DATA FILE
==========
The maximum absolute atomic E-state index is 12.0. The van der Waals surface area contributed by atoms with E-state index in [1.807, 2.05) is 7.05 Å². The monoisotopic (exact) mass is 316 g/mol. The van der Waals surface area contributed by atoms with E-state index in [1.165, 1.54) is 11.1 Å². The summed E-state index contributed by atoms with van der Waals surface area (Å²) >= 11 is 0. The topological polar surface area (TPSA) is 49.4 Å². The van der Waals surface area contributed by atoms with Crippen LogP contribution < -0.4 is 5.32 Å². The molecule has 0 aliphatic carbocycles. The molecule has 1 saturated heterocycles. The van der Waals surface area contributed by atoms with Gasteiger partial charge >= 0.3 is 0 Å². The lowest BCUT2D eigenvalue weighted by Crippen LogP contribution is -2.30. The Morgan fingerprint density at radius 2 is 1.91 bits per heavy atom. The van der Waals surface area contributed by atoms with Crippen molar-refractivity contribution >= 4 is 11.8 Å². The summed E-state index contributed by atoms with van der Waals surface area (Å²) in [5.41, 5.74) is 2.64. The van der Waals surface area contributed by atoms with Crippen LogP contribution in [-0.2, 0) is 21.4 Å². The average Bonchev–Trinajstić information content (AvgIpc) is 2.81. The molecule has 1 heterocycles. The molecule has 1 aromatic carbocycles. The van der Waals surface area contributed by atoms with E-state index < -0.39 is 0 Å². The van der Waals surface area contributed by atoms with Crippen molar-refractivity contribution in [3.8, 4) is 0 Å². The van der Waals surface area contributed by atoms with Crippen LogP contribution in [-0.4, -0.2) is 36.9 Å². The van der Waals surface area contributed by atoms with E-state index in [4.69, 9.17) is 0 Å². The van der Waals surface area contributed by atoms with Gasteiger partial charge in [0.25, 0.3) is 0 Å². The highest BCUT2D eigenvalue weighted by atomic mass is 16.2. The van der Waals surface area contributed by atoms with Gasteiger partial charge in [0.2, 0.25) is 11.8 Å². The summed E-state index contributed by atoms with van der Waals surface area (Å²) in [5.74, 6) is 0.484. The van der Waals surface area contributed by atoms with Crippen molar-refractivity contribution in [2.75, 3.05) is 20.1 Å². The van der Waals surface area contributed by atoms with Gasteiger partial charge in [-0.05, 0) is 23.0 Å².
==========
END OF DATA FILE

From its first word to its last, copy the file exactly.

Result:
The maximum absolute atomic E-state index is 12.0. The van der Waals surface area contributed by atoms with E-state index in [1.807, 2.05) is 7.05 Å². The monoisotopic (exact) mass is 316 g/mol. The van der Waals surface area contributed by atoms with E-state index in [1.165, 1.54) is 11.1 Å². The summed E-state index contributed by atoms with van der Waals surface area (Å²) >= 11 is 0. The topological polar surface area (TPSA) is 49.4 Å². The van der Waals surface area contributed by atoms with Crippen LogP contribution < -0.4 is 5.32 Å². The molecule has 0 aliphatic carbocycles. The molecule has 1 saturated heterocycles. The van der Waals surface area contributed by atoms with Gasteiger partial charge >= 0.3 is 0 Å². The lowest BCUT2D eigenvalue weighted by Crippen LogP contribution is -2.30. The Morgan fingerprint density at radius 2 is 1.91 bits per heavy atom. The van der Waals surface area contributed by atoms with Crippen molar-refractivity contribution >= 4 is 11.8 Å². The summed E-state index contributed by atoms with van der Waals surface area (Å²) in [5.41, 5.74) is 2.64. The van der Waals surface area contributed by atoms with Crippen LogP contribution in [-0.2, 0) is 21.4 Å². The average Bonchev–Trinajstić information content (AvgIpc) is 2.81. The molecule has 1 heterocycles. The molecule has 1 aromatic carbocycles. The van der Waals surface area contributed by atoms with E-state index < -0.39 is 0 Å². The van der Waals surface area contributed by atoms with Crippen molar-refractivity contribution in [3.8, 4) is 0 Å². The van der Waals surface area contributed by atoms with Crippen LogP contribution in [-0.4, -0.2) is 36.9 Å². The van der Waals surface area contributed by atoms with E-state index in [4.69, 9.17) is 0 Å². The van der Waals surface area contributed by atoms with Gasteiger partial charge in [0.25, 0.3) is 0 Å². The highest BCUT2D eigenvalue weighted by atomic mass is 16.2. The van der Waals surface area contributed by atoms with Gasteiger partial charge in [0.2, 0.25) is 11.8 Å². The summed E-state index contributed by atoms with van der Waals surface area (Å²) in [5.74, 6) is 0.484. The van der Waals surface area contributed by atoms with Crippen molar-refractivity contribution in [2.75, 3.05) is 20.1 Å². The van der Waals surface area contributed by atoms with Gasteiger partial charge in [-0.05, 0) is 23.0 Å².